Decoding Sensitive Skin - Cosmetics, November-December 2008
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Decoding Sensitive Skin - Cosmetics, November-December 2008

The Doctor Is In – Decoding Sensitive Skin

Cosmetics:  A recent Canadian survey revealed that 78 percent of mean and 50 percent of women describe their skin as “sensitive.” What is sensitive skin?
Dr. Lisa Kellett:
  This is a topic that confuses a lot of people. Sensitive skin is not a medical term.  You won’t find it in any medical journals.  It’s a layman’s term and thus is very subjective.  The term means different things to different people.  There’s no clear definition.

C:  If “sensitive skin” isn’t a medical condition, what symptoms are people confusing with sensitive skin?
Dr. LK:
  Some people who have red or itchy skin describe their skin as sensitive.  Others who have a history of eczema or dermatitis also will use the term.

C:  Are you seeing an increase of patients that are coming to you with skin irritations?
Dr. LK:  Absolutely.  There clearly is a rise in patients with this kind of concern.

C:  What causes our skin to become more easily irritated as we age?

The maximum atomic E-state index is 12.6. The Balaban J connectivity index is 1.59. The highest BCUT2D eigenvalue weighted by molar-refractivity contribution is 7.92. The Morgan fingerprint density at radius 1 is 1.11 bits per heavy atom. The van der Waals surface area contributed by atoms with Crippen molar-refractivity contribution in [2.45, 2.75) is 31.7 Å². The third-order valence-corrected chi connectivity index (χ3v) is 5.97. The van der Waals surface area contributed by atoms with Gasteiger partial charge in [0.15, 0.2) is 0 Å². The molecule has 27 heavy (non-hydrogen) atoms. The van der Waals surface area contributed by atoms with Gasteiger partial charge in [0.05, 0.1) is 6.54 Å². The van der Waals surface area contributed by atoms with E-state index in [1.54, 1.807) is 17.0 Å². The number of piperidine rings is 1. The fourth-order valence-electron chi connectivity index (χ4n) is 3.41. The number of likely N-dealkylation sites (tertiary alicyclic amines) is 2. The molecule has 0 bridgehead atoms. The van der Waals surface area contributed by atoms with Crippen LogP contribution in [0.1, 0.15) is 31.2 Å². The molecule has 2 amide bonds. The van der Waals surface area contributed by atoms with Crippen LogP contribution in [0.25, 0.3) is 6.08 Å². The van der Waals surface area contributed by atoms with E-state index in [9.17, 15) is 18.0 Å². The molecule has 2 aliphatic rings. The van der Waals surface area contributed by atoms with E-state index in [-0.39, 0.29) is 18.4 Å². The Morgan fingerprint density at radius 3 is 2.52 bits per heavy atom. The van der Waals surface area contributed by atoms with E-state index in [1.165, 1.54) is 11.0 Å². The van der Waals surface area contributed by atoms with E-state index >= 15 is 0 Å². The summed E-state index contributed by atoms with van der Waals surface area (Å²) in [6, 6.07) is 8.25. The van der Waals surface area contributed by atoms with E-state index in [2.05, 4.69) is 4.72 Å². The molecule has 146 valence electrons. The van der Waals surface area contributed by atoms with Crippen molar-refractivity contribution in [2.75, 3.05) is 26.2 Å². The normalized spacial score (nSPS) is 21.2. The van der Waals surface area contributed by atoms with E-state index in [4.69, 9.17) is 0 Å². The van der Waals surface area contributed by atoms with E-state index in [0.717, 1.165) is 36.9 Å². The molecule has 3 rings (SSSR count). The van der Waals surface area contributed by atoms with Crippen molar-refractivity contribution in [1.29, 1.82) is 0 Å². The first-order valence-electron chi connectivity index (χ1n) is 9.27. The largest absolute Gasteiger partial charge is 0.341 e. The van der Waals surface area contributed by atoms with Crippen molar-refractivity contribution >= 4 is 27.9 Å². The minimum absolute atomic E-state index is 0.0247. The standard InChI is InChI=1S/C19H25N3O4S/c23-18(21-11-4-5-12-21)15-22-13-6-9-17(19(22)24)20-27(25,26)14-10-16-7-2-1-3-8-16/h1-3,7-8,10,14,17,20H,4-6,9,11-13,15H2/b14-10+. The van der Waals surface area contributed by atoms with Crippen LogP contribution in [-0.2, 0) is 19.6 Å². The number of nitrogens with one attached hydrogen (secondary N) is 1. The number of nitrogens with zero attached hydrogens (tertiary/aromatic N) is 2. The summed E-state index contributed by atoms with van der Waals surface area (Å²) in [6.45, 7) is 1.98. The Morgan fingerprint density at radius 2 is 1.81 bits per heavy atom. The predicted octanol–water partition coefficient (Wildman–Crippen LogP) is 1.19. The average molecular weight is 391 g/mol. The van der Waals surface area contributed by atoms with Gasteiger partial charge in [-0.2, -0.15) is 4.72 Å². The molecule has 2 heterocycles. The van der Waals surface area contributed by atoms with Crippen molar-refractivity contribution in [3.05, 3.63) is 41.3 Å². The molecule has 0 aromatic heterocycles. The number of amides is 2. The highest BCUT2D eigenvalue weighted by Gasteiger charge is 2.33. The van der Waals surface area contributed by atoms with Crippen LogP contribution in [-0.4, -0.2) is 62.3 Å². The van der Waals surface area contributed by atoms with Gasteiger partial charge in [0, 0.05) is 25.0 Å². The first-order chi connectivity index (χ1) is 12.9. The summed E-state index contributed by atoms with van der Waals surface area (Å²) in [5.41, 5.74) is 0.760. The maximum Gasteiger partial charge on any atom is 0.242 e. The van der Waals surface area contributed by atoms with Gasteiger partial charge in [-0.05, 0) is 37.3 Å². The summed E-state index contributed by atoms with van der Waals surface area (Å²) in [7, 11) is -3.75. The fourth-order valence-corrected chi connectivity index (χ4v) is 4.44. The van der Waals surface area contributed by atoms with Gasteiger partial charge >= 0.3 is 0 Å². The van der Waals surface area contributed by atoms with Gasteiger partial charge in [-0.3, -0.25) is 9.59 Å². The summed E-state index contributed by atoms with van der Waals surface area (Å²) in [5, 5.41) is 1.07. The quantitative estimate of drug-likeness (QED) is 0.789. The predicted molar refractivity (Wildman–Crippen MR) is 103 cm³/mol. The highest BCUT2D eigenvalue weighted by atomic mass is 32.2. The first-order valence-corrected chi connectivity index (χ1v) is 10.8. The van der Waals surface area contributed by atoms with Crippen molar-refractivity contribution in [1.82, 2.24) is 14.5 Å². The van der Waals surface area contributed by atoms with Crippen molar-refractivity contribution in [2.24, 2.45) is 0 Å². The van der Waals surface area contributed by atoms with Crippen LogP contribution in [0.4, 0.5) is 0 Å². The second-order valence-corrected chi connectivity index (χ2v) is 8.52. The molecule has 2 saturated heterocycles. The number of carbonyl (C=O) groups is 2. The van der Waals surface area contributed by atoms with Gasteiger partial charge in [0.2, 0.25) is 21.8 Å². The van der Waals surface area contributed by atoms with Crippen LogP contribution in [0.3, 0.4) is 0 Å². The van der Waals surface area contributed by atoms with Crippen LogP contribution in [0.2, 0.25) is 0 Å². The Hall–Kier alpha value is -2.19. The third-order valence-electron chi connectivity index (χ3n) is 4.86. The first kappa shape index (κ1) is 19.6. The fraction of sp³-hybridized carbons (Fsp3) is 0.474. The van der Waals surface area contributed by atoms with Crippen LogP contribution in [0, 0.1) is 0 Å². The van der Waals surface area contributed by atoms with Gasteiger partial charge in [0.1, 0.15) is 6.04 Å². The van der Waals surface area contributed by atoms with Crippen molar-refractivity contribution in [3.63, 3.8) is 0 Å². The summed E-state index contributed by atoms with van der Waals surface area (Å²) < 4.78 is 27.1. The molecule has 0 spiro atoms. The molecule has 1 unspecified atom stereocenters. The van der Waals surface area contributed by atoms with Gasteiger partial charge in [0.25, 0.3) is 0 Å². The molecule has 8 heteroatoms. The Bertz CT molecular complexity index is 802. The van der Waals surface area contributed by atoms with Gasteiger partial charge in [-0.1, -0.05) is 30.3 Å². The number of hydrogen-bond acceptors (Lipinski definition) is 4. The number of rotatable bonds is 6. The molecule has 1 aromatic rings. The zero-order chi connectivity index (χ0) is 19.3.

Dr. LK:  As we age, the epidermal barrier is not as efficient as it once was and allows more contact with the environment.  This increases the chance of a reaction in the skin.  Sun damage is also a big contributor.

C:  Does pollution and stress play a role in skin that is more sensitive?
Dr. LK:  Perhaps.  Both can affect the integrity of the epidermal barrier.  We need more scientific studies to really understand this.  It’s true that our environment has never been as polluted as it is now.  This is a relatively new phenomenon.  

C:  How do you treat skin that is easily irritated?
Dr. LK:  Avoid caustic and irritating substances such as bleach, hair dye, solvents and cleaners.

C:  Are there any ways to strengthen the skin and make it more resistant to outside aggressors?
Dr. LK:  The use of barrier creams (good moisturizers) is a good way to protect the skin.  Make sure it contains a broad-spectrum sunscreen.

C:  Can strong scent affect the skin?
Dr. LK:  Absolutely.  Strong scent can definitely affect the skin.  Many products that are labeled fragrance-free actually contain “masking fragrances” anyway.  Some common ingredients that are beneficial to the skin naturally give off an unpleasant odour.  So, chemists have to mask this with a fragrance.  I recommend you the read the label carefully or ask your doctor to read the ingredients label if you are concerned with fragrance in your skincare products.

C:  Can you share any tips for soothing skin that is easily irritated?
Dr. LK:
  It’s the best to use tepid water.  Avoid hot water when cleansing.  You might want to see a dermatologist for prescription medication (topical and sometime oral) to rapidly soothe skin if it is really irritated.

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